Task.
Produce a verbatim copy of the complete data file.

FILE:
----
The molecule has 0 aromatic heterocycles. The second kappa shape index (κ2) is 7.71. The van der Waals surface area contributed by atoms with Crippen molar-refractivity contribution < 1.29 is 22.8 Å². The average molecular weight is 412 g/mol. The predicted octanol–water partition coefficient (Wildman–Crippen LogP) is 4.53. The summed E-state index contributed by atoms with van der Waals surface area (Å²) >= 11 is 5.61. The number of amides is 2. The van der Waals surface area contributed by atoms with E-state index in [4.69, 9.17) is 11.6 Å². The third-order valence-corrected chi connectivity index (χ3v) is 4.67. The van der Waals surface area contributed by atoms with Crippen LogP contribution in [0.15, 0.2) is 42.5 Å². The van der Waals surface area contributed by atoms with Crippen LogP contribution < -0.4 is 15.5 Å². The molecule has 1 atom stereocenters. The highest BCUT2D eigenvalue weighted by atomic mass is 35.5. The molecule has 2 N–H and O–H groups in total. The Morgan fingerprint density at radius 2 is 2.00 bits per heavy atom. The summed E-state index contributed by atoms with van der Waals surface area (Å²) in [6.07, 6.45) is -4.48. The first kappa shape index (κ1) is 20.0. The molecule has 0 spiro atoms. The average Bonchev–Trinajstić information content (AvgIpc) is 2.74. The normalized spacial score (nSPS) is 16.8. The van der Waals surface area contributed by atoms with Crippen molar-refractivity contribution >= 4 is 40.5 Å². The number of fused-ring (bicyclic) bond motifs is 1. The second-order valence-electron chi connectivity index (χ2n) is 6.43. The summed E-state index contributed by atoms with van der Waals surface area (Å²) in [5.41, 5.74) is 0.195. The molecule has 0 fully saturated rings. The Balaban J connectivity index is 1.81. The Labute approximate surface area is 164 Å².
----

The molecule has 0 aromatic heterocycles. The second kappa shape index (κ2) is 7.71. The van der Waals surface area contributed by atoms with Crippen molar-refractivity contribution < 1.29 is 22.8 Å². The average molecular weight is 412 g/mol. The predicted octanol–water partition coefficient (Wildman–Crippen LogP) is 4.53. The summed E-state index contributed by atoms with van der Waals surface area (Å²) >= 11 is 5.61. The number of amides is 2. The van der Waals surface area contributed by atoms with E-state index in [4.69, 9.17) is 11.6 Å². The third-order valence-corrected chi connectivity index (χ3v) is 4.67. The van der Waals surface area contributed by atoms with Crippen LogP contribution in [0.15, 0.2) is 42.5 Å². The van der Waals surface area contributed by atoms with Crippen LogP contribution < -0.4 is 15.5 Å². The molecule has 1 atom stereocenters. The highest BCUT2D eigenvalue weighted by atomic mass is 35.5. The molecule has 2 N–H and O–H groups in total. The Morgan fingerprint density at radius 2 is 2.00 bits per heavy atom. The summed E-state index contributed by atoms with van der Waals surface area (Å²) in [6.07, 6.45) is -4.48. The first kappa shape index (κ1) is 20.0. The molecule has 0 spiro atoms. The average Bonchev–Trinajstić information content (AvgIpc) is 2.74. The normalized spacial score (nSPS) is 16.8. The van der Waals surface area contributed by atoms with Crippen molar-refractivity contribution >= 4 is 40.5 Å². The number of fused-ring (bicyclic) bond motifs is 1. The second-order valence-electron chi connectivity index (χ2n) is 6.43. The summed E-state index contributed by atoms with van der Waals surface area (Å²) in [5.41, 5.74) is 0.195. The molecule has 0 fully saturated rings. The Balaban J connectivity index is 1.81. The Labute approximate surface area is 164 Å².